Archive: Detroit Zoo Looks to Turn Animal Waste into Energy with Biodigester Crowdfunding Campaign

$55,000 goal to secure matching grant through MEDC’s

April 20, 2015


Get a whiff of this! The Detroit Zoological Society (DZS) and Michigan Economic Development Corporation (MEDC) today announced a new crowdfunding campaign through Michigan-based crowdfunding platform Patronicity. The campaign will support an energy-producing biodigester that will harness the power of poo at the Detroit Zoo.

If the DZS attains its crowdfunding goal of $55,000 by June 15, 2015, the MEDC will provide a $55,000 matching grant. For project details and to donate, visit

“We are pleased to partner with the Detroit Zoo and support this eco-friendly, energy-saving project,” said MEDC Community Development Director Katharine Czarnecki. “This campaign will allow residents, businesses and everyone who appreciates the Zoo and the positive impact it has on Metro Detroit to be a part of this innovative undertaking.”

The biodigester will turn the 400 tons of animal manure generated annually at the Detroit Zoo, as well as other organic waste, into a methane-rich gas. This biogas will be used to help power the 18,000-square-foot Ruth Roby Glancy Animal Health Complex, saving the Zoo $70-80,000 a year in energy costs. The system will also convert manure into compost that will be used to fertilize animal habitats, gardens and public spaces throughout the 125-acre Zoo.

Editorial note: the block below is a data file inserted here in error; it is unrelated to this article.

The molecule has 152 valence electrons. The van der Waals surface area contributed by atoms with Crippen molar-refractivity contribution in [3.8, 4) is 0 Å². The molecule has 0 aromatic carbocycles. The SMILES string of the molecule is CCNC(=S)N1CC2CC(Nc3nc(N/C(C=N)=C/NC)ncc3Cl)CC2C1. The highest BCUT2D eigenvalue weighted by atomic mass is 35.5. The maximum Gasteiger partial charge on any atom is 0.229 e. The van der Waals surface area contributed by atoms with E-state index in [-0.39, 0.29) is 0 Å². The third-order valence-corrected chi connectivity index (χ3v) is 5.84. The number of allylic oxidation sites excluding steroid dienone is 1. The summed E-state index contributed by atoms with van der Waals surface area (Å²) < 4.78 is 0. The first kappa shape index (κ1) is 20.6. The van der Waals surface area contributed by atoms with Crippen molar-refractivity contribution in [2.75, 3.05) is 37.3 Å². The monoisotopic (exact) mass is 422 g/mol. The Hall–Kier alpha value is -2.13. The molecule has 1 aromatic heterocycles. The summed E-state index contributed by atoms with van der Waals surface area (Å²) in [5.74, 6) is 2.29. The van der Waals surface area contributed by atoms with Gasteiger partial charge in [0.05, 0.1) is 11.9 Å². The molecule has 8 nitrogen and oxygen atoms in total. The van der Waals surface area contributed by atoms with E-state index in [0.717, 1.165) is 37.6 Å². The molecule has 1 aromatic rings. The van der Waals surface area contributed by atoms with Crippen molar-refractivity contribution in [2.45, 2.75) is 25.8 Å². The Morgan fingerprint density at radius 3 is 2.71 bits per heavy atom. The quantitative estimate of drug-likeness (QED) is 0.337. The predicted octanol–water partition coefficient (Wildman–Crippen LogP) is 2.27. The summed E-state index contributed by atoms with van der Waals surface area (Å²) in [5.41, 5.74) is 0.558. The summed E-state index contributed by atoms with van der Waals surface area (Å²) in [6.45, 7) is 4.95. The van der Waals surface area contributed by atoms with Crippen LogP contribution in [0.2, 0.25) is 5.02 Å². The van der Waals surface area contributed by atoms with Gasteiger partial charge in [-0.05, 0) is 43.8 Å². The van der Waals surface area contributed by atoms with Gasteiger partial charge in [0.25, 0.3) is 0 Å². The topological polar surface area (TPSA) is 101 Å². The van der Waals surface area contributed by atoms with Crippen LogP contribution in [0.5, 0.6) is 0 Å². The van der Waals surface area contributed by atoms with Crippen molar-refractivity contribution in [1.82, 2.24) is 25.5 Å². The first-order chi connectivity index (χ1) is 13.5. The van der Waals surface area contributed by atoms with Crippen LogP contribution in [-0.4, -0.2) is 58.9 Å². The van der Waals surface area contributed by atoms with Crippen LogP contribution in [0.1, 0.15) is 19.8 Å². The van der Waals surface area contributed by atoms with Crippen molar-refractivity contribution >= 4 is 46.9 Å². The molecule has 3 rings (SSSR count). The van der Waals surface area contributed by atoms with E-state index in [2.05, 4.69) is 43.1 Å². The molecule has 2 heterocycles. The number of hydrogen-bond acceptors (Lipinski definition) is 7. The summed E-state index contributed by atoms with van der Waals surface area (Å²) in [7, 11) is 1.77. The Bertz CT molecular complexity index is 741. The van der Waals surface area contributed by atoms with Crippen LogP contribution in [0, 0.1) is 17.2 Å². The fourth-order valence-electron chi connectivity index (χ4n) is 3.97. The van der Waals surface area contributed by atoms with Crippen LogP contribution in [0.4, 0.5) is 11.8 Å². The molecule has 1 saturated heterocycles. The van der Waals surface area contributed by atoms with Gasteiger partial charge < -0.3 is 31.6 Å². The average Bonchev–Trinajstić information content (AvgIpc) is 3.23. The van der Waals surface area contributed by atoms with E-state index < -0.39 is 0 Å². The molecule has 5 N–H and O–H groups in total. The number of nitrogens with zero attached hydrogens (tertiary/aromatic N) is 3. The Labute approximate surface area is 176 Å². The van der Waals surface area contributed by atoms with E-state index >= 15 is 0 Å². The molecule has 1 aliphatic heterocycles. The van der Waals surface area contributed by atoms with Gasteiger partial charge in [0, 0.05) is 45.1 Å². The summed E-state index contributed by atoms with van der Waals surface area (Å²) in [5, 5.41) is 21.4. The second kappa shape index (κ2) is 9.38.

“The biodigester will turn one of our most abundant resources – manure – into energy, and represents a significant step on our green journey,” said Ron Kagan, DZS Executive Director and CEO.

Construction on the biodigester will begin in the spring in the administrative area of the Detroit Zoo. Upon completion in the fall, it will be the first zoo-based system of its kind in the country.

Anaerobic digestion is a natural process where plant and animal materials – called biomass – are broken down by micro-organisms in the absence of air. The process begins when biomass is placed inside a sealed tank or digester. Naturally occurring micro-organisms digest the biomass, which releases a methane-rich gas that can be used to generate renewable heat and power – helping to cut fossil fuel use and reduce greenhouse gas emissions. The remaining material is rich in nutrients, so it can be used as fertilizer.

The biodigester is just one of the many sustainability initiatives of the DZS Greenprint, a strategic plan to refine and improve daily practices and facilities, develop new policies and programs and improve green literacy in the community. In recognition of these continuous efforts in sustainability, the DZS was honored with the Green Award in 2014 by the Association of Zoos and Aquariums.